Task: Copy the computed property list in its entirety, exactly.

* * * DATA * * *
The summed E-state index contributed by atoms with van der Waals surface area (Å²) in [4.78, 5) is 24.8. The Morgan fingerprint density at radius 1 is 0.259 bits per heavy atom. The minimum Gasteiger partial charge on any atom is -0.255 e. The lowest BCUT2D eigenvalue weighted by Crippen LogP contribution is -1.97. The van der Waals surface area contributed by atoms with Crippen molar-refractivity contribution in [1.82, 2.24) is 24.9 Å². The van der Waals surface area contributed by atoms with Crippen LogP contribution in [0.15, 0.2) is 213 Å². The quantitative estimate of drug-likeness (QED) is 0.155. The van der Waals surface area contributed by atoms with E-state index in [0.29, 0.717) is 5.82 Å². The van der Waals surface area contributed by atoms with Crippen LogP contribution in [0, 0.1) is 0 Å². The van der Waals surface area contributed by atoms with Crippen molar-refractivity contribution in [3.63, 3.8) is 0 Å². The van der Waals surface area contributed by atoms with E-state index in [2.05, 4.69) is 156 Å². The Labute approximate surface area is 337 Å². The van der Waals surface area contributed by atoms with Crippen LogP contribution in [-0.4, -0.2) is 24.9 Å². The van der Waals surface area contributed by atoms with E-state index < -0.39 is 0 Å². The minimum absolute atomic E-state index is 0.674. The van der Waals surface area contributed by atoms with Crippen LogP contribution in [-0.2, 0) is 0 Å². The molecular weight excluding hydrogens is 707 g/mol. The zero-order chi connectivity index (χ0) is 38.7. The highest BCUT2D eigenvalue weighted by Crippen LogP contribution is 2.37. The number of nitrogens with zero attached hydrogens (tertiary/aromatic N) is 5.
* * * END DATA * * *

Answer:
The summed E-state index contributed by atoms with van der Waals surface area (Å²) in [4.78, 5) is 24.8. The Morgan fingerprint density at radius 1 is 0.259 bits per heavy atom. The minimum Gasteiger partial charge on any atom is -0.255 e. The lowest BCUT2D eigenvalue weighted by Crippen LogP contribution is -1.97. The van der Waals surface area contributed by atoms with Crippen molar-refractivity contribution in [1.82, 2.24) is 24.9 Å². The van der Waals surface area contributed by atoms with Crippen LogP contribution in [0.15, 0.2) is 213 Å². The quantitative estimate of drug-likeness (QED) is 0.155. The van der Waals surface area contributed by atoms with E-state index in [0.29, 0.717) is 5.82 Å². The van der Waals surface area contributed by atoms with Crippen LogP contribution in [0, 0.1) is 0 Å². The van der Waals surface area contributed by atoms with Crippen molar-refractivity contribution in [3.63, 3.8) is 0 Å². The van der Waals surface area contributed by atoms with E-state index in [2.05, 4.69) is 156 Å². The Labute approximate surface area is 337 Å². The van der Waals surface area contributed by atoms with Crippen LogP contribution in [-0.4, -0.2) is 24.9 Å². The van der Waals surface area contributed by atoms with E-state index < -0.39 is 0 Å². The minimum absolute atomic E-state index is 0.674. The van der Waals surface area contributed by atoms with Crippen LogP contribution in [-0.2, 0) is 0 Å². The molecular weight excluding hydrogens is 707 g/mol. The zero-order chi connectivity index (χ0) is 38.7. The highest BCUT2D eigenvalue weighted by Crippen LogP contribution is 2.37. The number of nitrogens with zero attached hydrogens (tertiary/aromatic N) is 5.